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Starting a Business

Create the Plan


Financing Basics

When developing your business plan you will need accurate cash flow projections and financial statements.

Find out how to create your basic management tools and how to use them to be sure your company makes a profit and you have enough money on hand to meet your needs.

The “Books” or Daily Journal

A daily record of debits and credits in specific and expense and revenue categories. This is the basis of your cash flow and financial statements.

  • Have your accountant set them up.
  • Purchase bookkeeping software to make entries easy.
  • Start by doing it yourself.
  • Hire a bookkeeper when it starts taking up too much time.

Cash Flow Statements

The difference between cash in from sales and cash out for inventory, wages, utilities and debt repayment. This allows you to pay bills on time and know about shortfalls in advance so that you can arrange an operating line of credit.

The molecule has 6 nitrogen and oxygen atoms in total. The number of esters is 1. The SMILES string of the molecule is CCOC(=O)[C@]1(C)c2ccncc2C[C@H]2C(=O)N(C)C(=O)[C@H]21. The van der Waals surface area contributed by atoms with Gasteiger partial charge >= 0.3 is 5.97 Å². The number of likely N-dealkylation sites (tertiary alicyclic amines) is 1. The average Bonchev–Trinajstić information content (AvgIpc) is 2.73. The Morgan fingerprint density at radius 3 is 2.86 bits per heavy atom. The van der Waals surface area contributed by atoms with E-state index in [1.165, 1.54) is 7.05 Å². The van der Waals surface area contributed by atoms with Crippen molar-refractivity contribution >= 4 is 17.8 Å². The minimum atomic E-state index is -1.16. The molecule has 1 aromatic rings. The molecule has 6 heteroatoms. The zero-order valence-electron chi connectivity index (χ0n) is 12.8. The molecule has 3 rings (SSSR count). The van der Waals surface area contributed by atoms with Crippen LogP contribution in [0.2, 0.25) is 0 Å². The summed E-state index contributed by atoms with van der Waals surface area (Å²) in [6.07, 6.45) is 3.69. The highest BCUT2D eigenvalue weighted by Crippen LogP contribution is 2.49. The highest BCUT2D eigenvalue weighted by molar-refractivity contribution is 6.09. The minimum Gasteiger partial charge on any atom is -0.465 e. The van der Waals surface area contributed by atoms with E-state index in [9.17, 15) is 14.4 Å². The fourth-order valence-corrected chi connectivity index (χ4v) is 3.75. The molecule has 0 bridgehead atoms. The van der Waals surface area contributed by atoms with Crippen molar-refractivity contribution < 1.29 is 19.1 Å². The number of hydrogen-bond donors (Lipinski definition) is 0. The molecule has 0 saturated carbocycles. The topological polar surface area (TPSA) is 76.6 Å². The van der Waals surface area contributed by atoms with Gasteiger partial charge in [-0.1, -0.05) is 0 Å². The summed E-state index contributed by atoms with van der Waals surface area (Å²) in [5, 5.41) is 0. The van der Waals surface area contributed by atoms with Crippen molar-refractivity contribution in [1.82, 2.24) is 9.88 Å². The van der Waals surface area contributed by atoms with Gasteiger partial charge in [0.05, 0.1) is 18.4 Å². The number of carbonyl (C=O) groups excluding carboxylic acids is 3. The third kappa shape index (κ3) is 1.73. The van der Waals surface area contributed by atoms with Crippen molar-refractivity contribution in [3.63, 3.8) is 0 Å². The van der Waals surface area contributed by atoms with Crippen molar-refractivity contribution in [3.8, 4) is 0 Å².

Income Statements

A total of revenues and expenses, which are then subtracted to show a profit or loss for the period. This tells you whether you are making money or not.

  • Use bookkeeping software. Your accountant can help you get set up.
  • Break down revenues and expenses into product/service categories.
  • Draw insights and conclusions from statements with the help of your banker and accountant.

Balance Sheet

Total of business assets and liabilities, with the difference between the two showing the company’s net worth, also known as shareholders’ equity. This shows how you are doing in the long run.

  • Use software to prepare automatically.
  • A large cash component shows when a company can self-finance new opportunities.
  • A large inventory component indicates overbuying or a sales slowdown.
  • A strong balance sheet shows the company can be used for collateral against debt.
  • Useful for when you want to sell or pass the company along to heirs.

Examples of financial statements

For more information, talk to your accountant or an RBC small business advisor.

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RBC Small Business Cash Flow Tool. This tool can help you analyze your current cash flow position. It also recommends tailored financing solutions to improve your cash flow.
Jump To
Business Plans
Choosing the Right Structure
Registering Your Business
Paying Yourself
Financing Basics
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11/16/2011 13:04:46